Why investors should avoid oversimplifications
- 17 January 2012
We like to think that all problems have solutions. The reasons may be complex and difficult to grasp, but our faith is that if we understand the causes, we can cure the effects.
And the simpler answers are better. The appearances of things are often confusing, yet if we dig deeply enough we will get to the core of truth that will give us more control over events. But that belief is getting harder and harder to sustain.
Investors, for example, used to try to focus on "the fundamentals" of a stock to determine if it would grow in value. Was the company well capitalized? well managed? strategically positioned in the market? Brokerage firms used to employ analysts to study such factors in order to advise their customers. But, then, economists looked at the data more closely and discovered that no analyst actually out performed the market systematically. The best an investor could do was to diversify, assemble a large basket of securities that covered the range of possibilities. That discovery led to the birth of index funds. They don't solve the problem for investors, but they make it easier to live with it.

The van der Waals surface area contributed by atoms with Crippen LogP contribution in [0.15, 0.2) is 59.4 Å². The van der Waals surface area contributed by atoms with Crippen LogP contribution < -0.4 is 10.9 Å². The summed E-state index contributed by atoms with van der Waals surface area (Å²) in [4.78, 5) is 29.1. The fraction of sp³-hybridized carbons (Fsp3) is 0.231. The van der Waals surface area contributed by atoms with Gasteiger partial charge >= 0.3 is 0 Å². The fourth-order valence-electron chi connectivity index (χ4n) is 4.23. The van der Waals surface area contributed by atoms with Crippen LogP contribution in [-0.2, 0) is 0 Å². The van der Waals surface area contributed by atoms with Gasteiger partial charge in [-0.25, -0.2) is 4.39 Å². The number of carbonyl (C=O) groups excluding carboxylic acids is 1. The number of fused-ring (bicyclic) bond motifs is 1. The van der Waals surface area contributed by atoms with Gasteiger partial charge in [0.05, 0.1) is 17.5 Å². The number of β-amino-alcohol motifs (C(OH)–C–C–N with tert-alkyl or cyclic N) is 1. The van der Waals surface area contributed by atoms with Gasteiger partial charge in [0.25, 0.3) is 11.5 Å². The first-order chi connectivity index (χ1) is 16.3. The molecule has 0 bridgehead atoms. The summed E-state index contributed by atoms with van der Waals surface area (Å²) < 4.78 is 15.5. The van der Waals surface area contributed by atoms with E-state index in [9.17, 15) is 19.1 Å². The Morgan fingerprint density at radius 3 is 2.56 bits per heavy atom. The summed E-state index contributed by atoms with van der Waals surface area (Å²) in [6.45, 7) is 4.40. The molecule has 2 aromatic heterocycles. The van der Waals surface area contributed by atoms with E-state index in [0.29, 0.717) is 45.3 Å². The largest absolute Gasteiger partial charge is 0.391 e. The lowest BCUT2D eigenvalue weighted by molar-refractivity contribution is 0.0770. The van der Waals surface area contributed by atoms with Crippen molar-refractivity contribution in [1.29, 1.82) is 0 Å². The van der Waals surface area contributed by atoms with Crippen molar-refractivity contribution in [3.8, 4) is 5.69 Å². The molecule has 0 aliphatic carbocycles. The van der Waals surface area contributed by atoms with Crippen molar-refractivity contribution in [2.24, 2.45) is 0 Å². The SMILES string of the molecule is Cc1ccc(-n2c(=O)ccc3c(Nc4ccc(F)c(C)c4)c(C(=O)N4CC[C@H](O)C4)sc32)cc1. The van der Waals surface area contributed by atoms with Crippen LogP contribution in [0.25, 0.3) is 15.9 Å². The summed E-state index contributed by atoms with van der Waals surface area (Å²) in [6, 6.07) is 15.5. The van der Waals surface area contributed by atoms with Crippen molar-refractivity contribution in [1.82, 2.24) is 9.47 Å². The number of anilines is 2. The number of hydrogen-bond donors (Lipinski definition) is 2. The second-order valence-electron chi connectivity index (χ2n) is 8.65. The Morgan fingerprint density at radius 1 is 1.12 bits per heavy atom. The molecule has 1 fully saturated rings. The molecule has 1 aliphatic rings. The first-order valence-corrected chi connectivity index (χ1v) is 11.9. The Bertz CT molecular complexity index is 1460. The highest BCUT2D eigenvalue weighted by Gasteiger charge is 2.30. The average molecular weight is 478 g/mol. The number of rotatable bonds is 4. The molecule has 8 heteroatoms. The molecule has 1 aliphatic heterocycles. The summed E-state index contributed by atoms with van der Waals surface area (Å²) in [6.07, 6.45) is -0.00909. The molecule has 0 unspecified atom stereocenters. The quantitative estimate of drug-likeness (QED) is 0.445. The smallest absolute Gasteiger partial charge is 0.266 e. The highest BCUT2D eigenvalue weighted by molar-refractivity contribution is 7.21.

Recently Jonas Lehrer wrote in Wired about how science too is failing us. He focused on the pharmaceutical industry's efforts to produce drugs that target specific ills, and he gave the example of an extremely promising drug to treat cholesterol developed by Pfizer. In the final phase of clinical trials it turned out that the drug did not work. Indeed, in many cases, it harmed patients. (See, "Trials and Errors: Why Science Is Failing Us.")
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